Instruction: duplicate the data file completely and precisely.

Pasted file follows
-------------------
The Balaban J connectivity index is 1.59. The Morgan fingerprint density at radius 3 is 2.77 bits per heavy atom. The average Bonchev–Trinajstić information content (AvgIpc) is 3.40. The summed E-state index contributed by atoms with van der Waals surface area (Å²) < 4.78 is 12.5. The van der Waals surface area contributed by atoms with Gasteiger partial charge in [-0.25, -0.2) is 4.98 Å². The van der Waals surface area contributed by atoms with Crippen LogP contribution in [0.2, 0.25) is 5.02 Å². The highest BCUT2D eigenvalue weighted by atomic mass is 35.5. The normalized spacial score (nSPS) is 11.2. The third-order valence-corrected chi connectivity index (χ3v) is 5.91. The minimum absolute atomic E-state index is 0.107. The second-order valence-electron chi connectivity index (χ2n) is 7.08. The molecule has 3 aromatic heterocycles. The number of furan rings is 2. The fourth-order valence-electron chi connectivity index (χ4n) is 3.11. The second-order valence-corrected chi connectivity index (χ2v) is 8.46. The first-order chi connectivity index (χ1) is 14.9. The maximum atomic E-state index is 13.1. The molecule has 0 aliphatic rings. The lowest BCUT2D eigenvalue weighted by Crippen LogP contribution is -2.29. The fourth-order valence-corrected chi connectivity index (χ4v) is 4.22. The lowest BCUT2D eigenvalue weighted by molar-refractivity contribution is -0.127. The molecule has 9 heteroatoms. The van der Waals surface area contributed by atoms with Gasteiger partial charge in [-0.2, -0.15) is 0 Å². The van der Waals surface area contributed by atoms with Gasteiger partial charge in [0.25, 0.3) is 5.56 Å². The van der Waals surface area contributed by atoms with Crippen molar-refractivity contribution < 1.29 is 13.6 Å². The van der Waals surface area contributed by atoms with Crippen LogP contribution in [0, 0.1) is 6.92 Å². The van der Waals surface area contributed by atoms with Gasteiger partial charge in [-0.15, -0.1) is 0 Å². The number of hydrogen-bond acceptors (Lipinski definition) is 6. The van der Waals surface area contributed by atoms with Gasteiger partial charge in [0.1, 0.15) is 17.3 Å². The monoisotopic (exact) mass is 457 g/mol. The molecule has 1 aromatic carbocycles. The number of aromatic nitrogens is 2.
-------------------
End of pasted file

The Balaban J connectivity index is 1.59. The Morgan fingerprint density at radius 3 is 2.77 bits per heavy atom. The average Bonchev–Trinajstić information content (AvgIpc) is 3.40. The summed E-state index contributed by atoms with van der Waals surface area (Å²) < 4.78 is 12.5. The van der Waals surface area contributed by atoms with Gasteiger partial charge in [-0.25, -0.2) is 4.98 Å². The van der Waals surface area contributed by atoms with Crippen LogP contribution in [0.2, 0.25) is 5.02 Å². The highest BCUT2D eigenvalue weighted by atomic mass is 35.5. The normalized spacial score (nSPS) is 11.2. The third-order valence-corrected chi connectivity index (χ3v) is 5.91. The minimum absolute atomic E-state index is 0.107. The second-order valence-electron chi connectivity index (χ2n) is 7.08. The molecule has 3 aromatic heterocycles. The number of furan rings is 2. The fourth-order valence-electron chi connectivity index (χ4n) is 3.11. The second-order valence-corrected chi connectivity index (χ2v) is 8.46. The first-order chi connectivity index (χ1) is 14.9. The maximum atomic E-state index is 13.1. The molecule has 0 aliphatic rings. The lowest BCUT2D eigenvalue weighted by Crippen LogP contribution is -2.29. The fourth-order valence-corrected chi connectivity index (χ4v) is 4.22. The lowest BCUT2D eigenvalue weighted by molar-refractivity contribution is -0.127. The molecule has 9 heteroatoms. The van der Waals surface area contributed by atoms with Gasteiger partial charge in [-0.2, -0.15) is 0 Å². The van der Waals surface area contributed by atoms with Gasteiger partial charge in [0.25, 0.3) is 5.56 Å². The van der Waals surface area contributed by atoms with Crippen molar-refractivity contribution < 1.29 is 13.6 Å². The van der Waals surface area contributed by atoms with Crippen LogP contribution in [0, 0.1) is 6.92 Å². The van der Waals surface area contributed by atoms with Gasteiger partial charge in [-0.15, -0.1) is 0 Å². The number of hydrogen-bond acceptors (Lipinski definition) is 6. The van der Waals surface area contributed by atoms with Gasteiger partial charge in [0.1, 0.15) is 17.3 Å². The monoisotopic (exact) mass is 457 g/mol. The molecule has 1 aromatic carbocycles. The number of aromatic nitrogens is 2.